Interview with award-winning ceramicist Anthony Shapiro

Anthony Shapiro is a South African master-potter, who’s been creating pots with clay since he was 13. Although he is currently the Managing Director of Art in the Forest, in Constantia Nek, Cape Town, he still makes time to teach and to create stunning pieces for his own ‘Ant’ brand of creations. Recently, BigCityLife caught up with Anthony to discuss life, the universe and everything.

Studio Ant Pots

Celeste: First of all a huge thank you for chatting to me today. Just to kick us off, can you tell us a little about yourself and what you do for a living?

Anthony: I make pots, sell pots, buy pots, direct and run a business that makes pots, I also teach people how to make pots. I head up a foundation that gives free pottery lessons to kids who have no access to any creativity.

Celeste: I understand you started making pots at the age of 13, an unusual step for a child that age. How did it happen?

Anthony: I started pottery classes with the local pottery teacher in my neighborhood and never really stopped. I got bitten badly by the pot bug!

Celeste: After high-school you went into law, but then ultimately decided to drop out to pursue your love of pottery asking for an apprenticeship with Kim Sacks in Yeoville. Kim is involved in a wide range of art and creative styles. What was it about her ceramics specifically that you related to?

Anthony: I was drawn to the fineness of her forms and the simplicity of her Scandinavian training.

Celeste: In 2006 you went to live in a Buddhist hut in KwaZulu Natal for 2 years and just create pots. It must have been a pretty life-changing experience.

Anthony: I had sold pots to the BRC (Buddhist Retreat Centre in Ixopo)for a number of years but had never been there. I needed to get off the treadmill of production and take a break. I called them, went to check out the centre and the rest followed. I loved it, it was extraordinary to stop my life and take a break. I had no idea what would come next and that was very liberating.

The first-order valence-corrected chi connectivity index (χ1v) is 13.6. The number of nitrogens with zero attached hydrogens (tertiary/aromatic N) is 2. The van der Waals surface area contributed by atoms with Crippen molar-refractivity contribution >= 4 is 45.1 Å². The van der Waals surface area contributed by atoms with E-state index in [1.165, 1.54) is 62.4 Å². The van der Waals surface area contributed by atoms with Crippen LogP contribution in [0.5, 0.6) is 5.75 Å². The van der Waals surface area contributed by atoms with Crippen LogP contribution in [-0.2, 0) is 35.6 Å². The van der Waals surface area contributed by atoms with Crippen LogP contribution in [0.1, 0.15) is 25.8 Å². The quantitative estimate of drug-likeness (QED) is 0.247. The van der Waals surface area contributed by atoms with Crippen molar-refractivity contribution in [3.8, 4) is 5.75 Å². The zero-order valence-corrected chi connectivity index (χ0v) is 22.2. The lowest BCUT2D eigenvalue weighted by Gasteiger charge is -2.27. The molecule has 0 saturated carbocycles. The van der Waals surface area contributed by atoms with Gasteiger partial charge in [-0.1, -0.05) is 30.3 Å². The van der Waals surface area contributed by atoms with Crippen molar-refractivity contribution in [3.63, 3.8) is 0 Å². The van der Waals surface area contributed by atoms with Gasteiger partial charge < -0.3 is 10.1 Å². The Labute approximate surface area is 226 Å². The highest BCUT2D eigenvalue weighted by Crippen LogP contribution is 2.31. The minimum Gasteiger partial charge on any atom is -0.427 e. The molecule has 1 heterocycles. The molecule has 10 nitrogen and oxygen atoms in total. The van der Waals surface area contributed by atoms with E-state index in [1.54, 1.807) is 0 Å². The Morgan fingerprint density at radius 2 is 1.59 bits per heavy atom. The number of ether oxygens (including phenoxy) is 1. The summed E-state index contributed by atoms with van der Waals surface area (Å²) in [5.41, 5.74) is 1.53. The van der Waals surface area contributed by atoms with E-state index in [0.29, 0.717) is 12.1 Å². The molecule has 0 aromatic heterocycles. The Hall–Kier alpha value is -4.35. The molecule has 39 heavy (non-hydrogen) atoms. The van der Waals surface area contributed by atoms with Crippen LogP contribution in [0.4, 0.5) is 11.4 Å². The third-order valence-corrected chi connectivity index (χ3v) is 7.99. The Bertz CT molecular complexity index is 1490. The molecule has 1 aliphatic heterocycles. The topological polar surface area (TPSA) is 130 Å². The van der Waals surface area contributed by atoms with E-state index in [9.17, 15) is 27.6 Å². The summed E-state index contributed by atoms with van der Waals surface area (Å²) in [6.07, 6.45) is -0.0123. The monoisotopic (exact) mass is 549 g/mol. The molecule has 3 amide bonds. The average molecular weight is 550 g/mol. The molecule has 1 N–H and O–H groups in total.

Celeste: You are currently the Executive Director and Ceramicist for Art in the Forest. How did that evolve?

Anthony: The studio is in the Cecelia Forest at Constantia Nek Circle. I never came here to be the director at all. I came to rent space and run classes and make pots. After the first year I was offered the job. It unfolded organically. I started to tweak the product before I became the director and the footfall increased which was partly the reason I was offered the job.

We run classes from here, host exhibitions, make our own productions which we now brand as “Forestaware”. In addition to this we run outreach programs through our foundation, The Light From Africa Foundation.

Celeste: Art in the Forest is also in support of Light from Africa and you run Art Therapy workshops as well, with Tessa Whyatt. Can you tell us about this?

Anthony: Tessa runs therapeutic clay sessions with a number of partner charities. They are varied, some run for a few weeks on a weekly basis and others run for a few days in a row. The young adults, and kids use clay to express processes. Tessa creates a safe space for them and the level of trust and depth varies from group to group. We normally begin with a lunch of sorts. The kids love getting out of their home environments where they are literally dodging bullets and never get to feel a blade of grass between their toes.

Celeste: I get the feeling that pursuing passion is a really big thing for you, as well as teaching others, mentoring and helping people find and reach their own dream. How does this play out in your own life?

Anthony: I think that if you are passionate about anything and are prepared to put in the hours then the rest will follow. I love teaching, I enjoy the interaction and obviously mentoring is teaching. I believe that if you want to be a potter; then make pots, sell them at church fetes, force your family to buy them, do whatever it takes and the money will come.

Ant Pots

Be true to your passion, no matter what. This last weekend in JHB doing 100% Design I really ‘got’ what a madala I have become in the industry. Guys who used to work for me, new kids on the block, all the crafters in the Handmade section, which was part of Decorex held their breaths as I walked past. There’s a part of that which saddens me because I don’t like all the work and feel some guys are going in the wrong direction but I can’t control all of that.

Celeste: Thank you again, for taking time out for BigCityLife. It has been a pleasure getting to know you and your work. How can people find you and learn more about ‘Ant’ bowls? Also, can you tell us a something about yourself that people don’t know?

Anthony: I am at Art in the Forest, easiest place to get to know me. Follow me on Facebook is a great way to be in the loop. I teach on as Tuesday and Thursday morning.

I am a bit of a foodie and love cooking. I’m also a serious ice cream addict!!

Fire burned pots

Anthony Shapiro
w. Art in the Forest
f. Anthony Shapiro

Photo’s credited to: Celeste Beckerling

Celeste Beckerling
About me

Celeste gave up corporate life to pursue her love of story telling through writing and illustrating children's books. She is also a yoga teacher, a wife and a mom of 5 rescues (3 cats, 2 dogs). In her spare time she loves to have adventures in nature, read books in her big armchair and run creative workshops for those who want to get back in touch with their doodling side.


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